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  • myorgan
    commented on 's reply
    WOW!!! All I can say is, WOW!!! What will they think of next?

    I wonder how well it would work on flue pipes of 16' or 32' pitch. I would think the mouth might pose a problem.

    Michael

  • Leisesturm
    replied
    It may well be that diaphone construction, or paper, or fiberglass ... yah, no question, these products will have some small advantage over construction lumber for making very large organ pipes. Not enough to make it worth the trying though. It simply cannot be denied that sampled waveforms, reproduced, amplified, and dispersed through subwoofers have a colossal advantage in materials savings. There is no contest. And I don't know how much of an argument from a sound quality standpoint can be supported. Rumble is rumble, for the most part. Most pipe organs don't have any 32' stops actually. For the vast majority there isn't any kind of pipe or pipe like construction that will make it happen. Truth to tell, quite a few struggle to obtain 16' tone in any variety.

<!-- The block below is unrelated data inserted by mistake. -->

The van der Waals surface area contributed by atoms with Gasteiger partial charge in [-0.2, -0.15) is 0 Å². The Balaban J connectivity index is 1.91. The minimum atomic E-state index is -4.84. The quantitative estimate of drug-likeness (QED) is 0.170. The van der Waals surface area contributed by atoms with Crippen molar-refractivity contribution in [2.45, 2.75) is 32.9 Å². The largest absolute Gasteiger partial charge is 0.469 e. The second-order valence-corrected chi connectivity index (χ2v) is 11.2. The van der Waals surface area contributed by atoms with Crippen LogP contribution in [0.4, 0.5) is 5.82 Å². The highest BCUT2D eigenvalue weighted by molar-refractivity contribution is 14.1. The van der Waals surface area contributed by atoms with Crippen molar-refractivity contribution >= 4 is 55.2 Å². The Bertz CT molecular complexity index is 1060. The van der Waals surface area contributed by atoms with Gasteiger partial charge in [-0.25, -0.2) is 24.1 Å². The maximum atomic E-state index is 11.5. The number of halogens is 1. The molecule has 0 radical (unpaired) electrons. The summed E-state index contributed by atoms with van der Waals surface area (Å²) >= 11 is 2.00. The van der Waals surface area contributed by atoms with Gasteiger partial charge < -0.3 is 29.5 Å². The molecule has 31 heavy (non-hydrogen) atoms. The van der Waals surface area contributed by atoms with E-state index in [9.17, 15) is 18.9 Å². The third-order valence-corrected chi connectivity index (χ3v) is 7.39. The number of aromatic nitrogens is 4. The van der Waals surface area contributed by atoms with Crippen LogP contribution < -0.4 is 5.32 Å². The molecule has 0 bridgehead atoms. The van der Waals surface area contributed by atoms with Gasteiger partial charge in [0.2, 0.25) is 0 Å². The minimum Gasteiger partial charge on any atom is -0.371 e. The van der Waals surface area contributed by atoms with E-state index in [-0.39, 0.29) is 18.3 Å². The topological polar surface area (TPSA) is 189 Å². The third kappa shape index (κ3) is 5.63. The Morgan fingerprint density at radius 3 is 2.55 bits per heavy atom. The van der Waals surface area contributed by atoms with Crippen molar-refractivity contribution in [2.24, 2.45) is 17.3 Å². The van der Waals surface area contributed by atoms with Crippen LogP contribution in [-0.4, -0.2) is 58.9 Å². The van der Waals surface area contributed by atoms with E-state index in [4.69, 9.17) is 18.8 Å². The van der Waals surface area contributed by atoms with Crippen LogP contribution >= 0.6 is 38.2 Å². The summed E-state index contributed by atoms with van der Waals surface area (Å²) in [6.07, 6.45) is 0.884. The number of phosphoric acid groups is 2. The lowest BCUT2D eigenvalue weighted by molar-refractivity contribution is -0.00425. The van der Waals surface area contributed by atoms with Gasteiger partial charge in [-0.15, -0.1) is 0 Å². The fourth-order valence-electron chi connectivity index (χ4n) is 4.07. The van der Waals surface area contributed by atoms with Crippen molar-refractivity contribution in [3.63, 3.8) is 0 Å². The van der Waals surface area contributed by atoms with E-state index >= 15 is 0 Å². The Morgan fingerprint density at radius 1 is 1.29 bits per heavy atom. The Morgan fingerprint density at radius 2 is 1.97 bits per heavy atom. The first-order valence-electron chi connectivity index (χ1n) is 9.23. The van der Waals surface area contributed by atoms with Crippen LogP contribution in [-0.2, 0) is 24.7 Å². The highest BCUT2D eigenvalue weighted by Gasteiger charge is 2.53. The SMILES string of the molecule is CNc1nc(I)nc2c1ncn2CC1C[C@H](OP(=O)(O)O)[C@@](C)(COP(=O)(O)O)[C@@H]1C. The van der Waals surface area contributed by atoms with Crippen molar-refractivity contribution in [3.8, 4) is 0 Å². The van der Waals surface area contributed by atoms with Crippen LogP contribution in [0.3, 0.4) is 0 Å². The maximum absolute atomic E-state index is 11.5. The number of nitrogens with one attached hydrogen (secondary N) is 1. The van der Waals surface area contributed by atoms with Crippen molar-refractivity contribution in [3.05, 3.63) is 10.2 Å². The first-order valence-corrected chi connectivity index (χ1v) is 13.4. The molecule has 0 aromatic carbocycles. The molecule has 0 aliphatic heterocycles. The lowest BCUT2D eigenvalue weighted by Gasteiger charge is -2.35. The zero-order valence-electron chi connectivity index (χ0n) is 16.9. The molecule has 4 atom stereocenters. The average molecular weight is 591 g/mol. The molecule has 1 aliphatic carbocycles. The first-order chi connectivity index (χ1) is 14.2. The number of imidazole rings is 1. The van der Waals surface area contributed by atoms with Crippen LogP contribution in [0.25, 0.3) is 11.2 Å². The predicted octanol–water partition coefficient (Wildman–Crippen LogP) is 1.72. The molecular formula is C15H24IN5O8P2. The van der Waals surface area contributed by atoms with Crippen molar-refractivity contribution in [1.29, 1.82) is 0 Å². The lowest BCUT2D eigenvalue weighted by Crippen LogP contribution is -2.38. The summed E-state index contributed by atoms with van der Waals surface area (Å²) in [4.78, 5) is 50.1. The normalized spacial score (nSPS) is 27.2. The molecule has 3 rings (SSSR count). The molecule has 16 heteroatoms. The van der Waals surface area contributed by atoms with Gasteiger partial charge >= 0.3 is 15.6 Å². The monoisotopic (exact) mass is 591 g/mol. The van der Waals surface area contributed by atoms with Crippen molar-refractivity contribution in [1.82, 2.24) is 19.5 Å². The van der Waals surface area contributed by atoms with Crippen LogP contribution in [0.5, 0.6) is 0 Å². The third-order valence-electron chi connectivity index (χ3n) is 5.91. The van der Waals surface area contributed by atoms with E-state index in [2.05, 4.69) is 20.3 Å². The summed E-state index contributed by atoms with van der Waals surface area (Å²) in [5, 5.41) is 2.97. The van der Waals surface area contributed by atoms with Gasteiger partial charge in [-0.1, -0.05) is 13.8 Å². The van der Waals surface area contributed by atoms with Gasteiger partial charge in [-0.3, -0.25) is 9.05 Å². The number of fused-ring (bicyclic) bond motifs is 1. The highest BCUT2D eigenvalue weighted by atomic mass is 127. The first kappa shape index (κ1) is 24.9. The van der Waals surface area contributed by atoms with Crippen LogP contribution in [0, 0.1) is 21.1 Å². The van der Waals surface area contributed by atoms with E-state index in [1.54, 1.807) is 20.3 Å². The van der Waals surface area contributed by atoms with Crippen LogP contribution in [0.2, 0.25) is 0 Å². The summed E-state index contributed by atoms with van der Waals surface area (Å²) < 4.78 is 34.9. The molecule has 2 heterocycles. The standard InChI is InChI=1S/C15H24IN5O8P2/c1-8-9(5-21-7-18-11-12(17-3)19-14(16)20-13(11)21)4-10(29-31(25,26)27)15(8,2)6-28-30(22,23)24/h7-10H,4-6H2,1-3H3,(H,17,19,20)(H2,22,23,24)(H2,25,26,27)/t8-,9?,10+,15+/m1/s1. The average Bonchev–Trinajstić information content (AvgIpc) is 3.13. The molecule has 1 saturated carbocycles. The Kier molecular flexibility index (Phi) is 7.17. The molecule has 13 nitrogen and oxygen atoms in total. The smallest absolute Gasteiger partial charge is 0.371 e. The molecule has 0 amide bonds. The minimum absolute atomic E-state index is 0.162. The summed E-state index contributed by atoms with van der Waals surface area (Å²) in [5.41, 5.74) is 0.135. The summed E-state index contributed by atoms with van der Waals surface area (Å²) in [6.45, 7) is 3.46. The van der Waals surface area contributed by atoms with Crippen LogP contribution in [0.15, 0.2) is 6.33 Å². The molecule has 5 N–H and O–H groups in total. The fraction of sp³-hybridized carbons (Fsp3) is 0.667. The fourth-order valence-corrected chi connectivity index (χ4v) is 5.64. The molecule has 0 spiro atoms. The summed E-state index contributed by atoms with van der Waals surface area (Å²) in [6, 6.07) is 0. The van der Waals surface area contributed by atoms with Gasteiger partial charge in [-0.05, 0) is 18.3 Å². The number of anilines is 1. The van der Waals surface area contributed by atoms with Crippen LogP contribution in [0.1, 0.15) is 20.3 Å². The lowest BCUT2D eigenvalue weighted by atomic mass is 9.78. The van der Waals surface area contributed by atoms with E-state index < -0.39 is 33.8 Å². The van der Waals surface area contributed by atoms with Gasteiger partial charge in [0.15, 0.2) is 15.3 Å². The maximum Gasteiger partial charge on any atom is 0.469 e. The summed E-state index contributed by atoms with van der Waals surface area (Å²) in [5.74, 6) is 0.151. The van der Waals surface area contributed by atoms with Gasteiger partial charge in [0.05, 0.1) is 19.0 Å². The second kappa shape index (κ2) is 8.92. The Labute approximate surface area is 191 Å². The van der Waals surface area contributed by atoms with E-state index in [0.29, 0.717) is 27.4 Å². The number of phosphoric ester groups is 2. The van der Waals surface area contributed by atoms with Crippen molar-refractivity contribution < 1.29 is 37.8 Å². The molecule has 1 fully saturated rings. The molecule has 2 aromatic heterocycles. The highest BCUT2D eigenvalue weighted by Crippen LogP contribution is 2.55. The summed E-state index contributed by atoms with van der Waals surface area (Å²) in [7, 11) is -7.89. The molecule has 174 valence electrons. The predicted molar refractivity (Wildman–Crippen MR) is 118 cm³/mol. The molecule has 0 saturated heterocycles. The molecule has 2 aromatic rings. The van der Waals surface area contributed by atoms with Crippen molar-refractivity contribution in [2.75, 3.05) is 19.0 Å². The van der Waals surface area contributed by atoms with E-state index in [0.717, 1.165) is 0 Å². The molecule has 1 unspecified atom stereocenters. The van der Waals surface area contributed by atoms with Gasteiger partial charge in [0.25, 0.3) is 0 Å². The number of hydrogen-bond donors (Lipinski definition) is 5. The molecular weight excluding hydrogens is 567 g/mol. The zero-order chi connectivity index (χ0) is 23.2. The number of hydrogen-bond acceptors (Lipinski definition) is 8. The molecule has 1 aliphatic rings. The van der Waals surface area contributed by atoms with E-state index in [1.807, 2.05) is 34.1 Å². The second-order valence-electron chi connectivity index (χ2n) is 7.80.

The pipe organ entry in Wikipedia for years has floated the argument that 32' stops are not only not necessary but they are detrimental, and just reflect badly on the builders penchant for excess. That has always made me grind my teeth. Who allowed that to go unchallenged? The truth is that since most installations simply don't have the resources to make acoustic 32' tone happen, they console themselves by saying "well who needs those big old scary sounds anyway".